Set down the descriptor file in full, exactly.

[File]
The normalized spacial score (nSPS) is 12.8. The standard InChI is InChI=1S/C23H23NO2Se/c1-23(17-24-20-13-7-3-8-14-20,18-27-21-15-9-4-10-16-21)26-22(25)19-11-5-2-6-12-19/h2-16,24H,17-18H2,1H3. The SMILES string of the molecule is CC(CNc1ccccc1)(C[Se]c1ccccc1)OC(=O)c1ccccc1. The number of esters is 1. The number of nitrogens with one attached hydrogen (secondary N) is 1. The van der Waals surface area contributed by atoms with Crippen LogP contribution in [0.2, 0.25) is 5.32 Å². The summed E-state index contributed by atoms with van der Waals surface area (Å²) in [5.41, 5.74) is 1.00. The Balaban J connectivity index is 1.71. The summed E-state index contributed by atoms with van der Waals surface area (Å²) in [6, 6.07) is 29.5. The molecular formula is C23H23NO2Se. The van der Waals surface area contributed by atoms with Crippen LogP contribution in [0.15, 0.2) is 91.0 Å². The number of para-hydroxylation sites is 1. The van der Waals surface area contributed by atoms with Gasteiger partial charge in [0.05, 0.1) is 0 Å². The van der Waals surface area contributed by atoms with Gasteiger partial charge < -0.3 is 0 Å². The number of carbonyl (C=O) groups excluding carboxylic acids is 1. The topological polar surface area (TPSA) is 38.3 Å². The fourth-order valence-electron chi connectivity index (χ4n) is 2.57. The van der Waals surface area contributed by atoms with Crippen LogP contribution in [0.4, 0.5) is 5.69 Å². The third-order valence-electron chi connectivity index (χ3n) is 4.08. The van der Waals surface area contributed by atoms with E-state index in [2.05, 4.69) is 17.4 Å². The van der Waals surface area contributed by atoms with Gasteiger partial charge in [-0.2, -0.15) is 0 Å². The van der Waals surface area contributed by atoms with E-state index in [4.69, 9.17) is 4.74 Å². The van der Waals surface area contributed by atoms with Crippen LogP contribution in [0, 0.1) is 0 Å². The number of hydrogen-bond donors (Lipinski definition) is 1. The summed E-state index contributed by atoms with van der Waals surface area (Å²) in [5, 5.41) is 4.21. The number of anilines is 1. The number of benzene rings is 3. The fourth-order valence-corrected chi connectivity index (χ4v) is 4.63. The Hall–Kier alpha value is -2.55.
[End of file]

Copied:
The normalized spacial score (nSPS) is 12.8. The standard InChI is InChI=1S/C23H23NO2Se/c1-23(17-24-20-13-7-3-8-14-20,18-27-21-15-9-4-10-16-21)26-22(25)19-11-5-2-6-12-19/h2-16,24H,17-18H2,1H3. The SMILES string of the molecule is CC(CNc1ccccc1)(C[Se]c1ccccc1)OC(=O)c1ccccc1. The number of esters is 1. The number of nitrogens with one attached hydrogen (secondary N) is 1. The van der Waals surface area contributed by atoms with Crippen LogP contribution in [0.2, 0.25) is 5.32 Å². The summed E-state index contributed by atoms with van der Waals surface area (Å²) in [5.41, 5.74) is 1.00. The Balaban J connectivity index is 1.71. The summed E-state index contributed by atoms with van der Waals surface area (Å²) in [6, 6.07) is 29.5. The molecular formula is C23H23NO2Se. The van der Waals surface area contributed by atoms with Crippen LogP contribution in [0.15, 0.2) is 91.0 Å². The number of para-hydroxylation sites is 1. The van der Waals surface area contributed by atoms with Gasteiger partial charge in [0.05, 0.1) is 0 Å². The van der Waals surface area contributed by atoms with Gasteiger partial charge < -0.3 is 0 Å². The number of carbonyl (C=O) groups excluding carboxylic acids is 1. The topological polar surface area (TPSA) is 38.3 Å². The fourth-order valence-electron chi connectivity index (χ4n) is 2.57. The van der Waals surface area contributed by atoms with Crippen LogP contribution in [0.4, 0.5) is 5.69 Å². The third-order valence-electron chi connectivity index (χ3n) is 4.08. The van der Waals surface area contributed by atoms with E-state index in [2.05, 4.69) is 17.4 Å². The van der Waals surface area contributed by atoms with Gasteiger partial charge in [-0.2, -0.15) is 0 Å². The van der Waals surface area contributed by atoms with E-state index in [4.69, 9.17) is 4.74 Å². The van der Waals surface area contributed by atoms with Crippen LogP contribution in [0, 0.1) is 0 Å². The number of hydrogen-bond donors (Lipinski definition) is 1. The summed E-state index contributed by atoms with van der Waals surface area (Å²) in [5, 5.41) is 4.21. The number of anilines is 1. The number of benzene rings is 3. The fourth-order valence-corrected chi connectivity index (χ4v) is 4.63. The Hall–Kier alpha value is -2.55.